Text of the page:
although he says it was impossible totally to weed Reynard the Fax
of that plainness which belonged to the age : but of this dictum we are not so sure. The metre is well chosen ; though it is more an imitation of BUTLER than of Paioa's remodelling of Eludibraa- tic verse. In going to this last-named author's Tales, however, Mr. NAYLOR went to the best model for a metrical version of Reynard the Fox. In more essential matters, at least in the one essential matter, Mr. IslayLoa is deficient. He wants the vie'ida t'is which is necessary to attract and sustain the reader of poetry or fiction. There is nothing spontaneous, nothing gushing in his style. The facetious- ness is forced : he wants the sly but earnest and trusting manner, which is necessary to give spirit and effect to narrative and htble of this kind, or even to point the satire. His versification is often lame, and often laboured; he sometimes makes one line for the sake of another ; and he has mixed too much of modern slang with his version. There are other faults of detail, but it is not worth while to pursue them : the pervading fault is a want of vitality. The following description of the gathering to assail B may be taken as a fair specimen of Mr. NAYLOR'S version.
" When Rustyfile arrived, and found
Bruin close pris'ner on his ground, Away he ran with all his might And main (fcr it was gala-night) To where the villagers were met For dance and revelry—' Now let,' Cried he, the people, one and all, Along with me, and stop the ball! A Bear within my yard is caught, So come, and all enjoy the sport !'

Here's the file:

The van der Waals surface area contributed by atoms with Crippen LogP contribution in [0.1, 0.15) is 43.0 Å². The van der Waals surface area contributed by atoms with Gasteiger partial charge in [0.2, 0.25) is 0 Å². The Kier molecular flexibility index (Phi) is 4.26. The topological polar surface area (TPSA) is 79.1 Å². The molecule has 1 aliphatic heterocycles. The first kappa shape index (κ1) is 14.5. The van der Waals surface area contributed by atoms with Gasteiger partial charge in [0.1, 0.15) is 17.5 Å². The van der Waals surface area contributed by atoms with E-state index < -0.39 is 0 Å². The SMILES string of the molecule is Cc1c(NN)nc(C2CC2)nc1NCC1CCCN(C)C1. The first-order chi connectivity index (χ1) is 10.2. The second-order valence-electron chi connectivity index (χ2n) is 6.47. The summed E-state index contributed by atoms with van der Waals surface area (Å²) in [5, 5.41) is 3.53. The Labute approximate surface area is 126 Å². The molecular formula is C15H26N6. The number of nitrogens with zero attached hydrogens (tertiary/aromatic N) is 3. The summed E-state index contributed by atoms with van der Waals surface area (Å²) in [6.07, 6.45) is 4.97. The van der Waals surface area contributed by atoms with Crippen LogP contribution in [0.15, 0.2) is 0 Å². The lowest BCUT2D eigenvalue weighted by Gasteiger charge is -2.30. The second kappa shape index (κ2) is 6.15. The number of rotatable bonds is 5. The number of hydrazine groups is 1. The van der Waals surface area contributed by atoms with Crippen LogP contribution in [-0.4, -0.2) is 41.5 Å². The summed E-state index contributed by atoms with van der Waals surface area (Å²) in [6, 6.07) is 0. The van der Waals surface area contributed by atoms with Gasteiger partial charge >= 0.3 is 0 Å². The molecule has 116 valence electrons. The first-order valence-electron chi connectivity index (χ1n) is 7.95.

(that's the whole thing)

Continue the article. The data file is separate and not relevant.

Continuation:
" Helter-skelter, off they run, And leave the fiddles for the fun. Each seizes what he chance may step on, And takes what comes to hand for weapon. Prongs, pitchforks, axes, flails, and rakes, Are snatched—and, last, the garden-stakes ; Some few well-seasoned cudgels carried, And thick—that Bruin might be harried: The parish-priest and eke the chorister Took arms against the limbo'd forester : The Parson's maid, the pretty Jude, (Who cooked the daintiest dish of food, And knew to brew the well-spiced cap— The goodman's ' nightcap' after sup,) With spindle arm'd she skipped along, Intent—the roguish amazon !— To lace poor Bruin's coat. Whilst he, Aware of boisterous company,
On mischief bent, for life or death One effort made, with tightened breath, And freed at length his snout—albeit, The limb made not its swift retreat
With little scathe: from nose to ear The skin was peeled off Bruin sheer.
Down streamed the blood : nor was this all—
The cleft still held his paws in thrall.
These too, at length, he tore away By force—but left the claws to stay! His feet both crushed, the skin clean gone, By torments racked through flesh and bone, He cursed the ' scoundrel Fox,' and swore To think of honey nevermore.' How cleverly had been fulfilled His embassy ! Then 'gan to build His fancy, as it roamed, the more On coming things that cast before Dark shadows—as, what honours now Would deck his diplomatic brow ?— What hope of orders, collars, stars, To patch his ignominious scars ? With beard besmear'd, and foundered feet, Advance he could not, nor retreat."
The book is admirably printed and bound, in the old style ; with coloured initial letters, and embossed white cloth to wear the ap- pearance of the antique vellum-binding.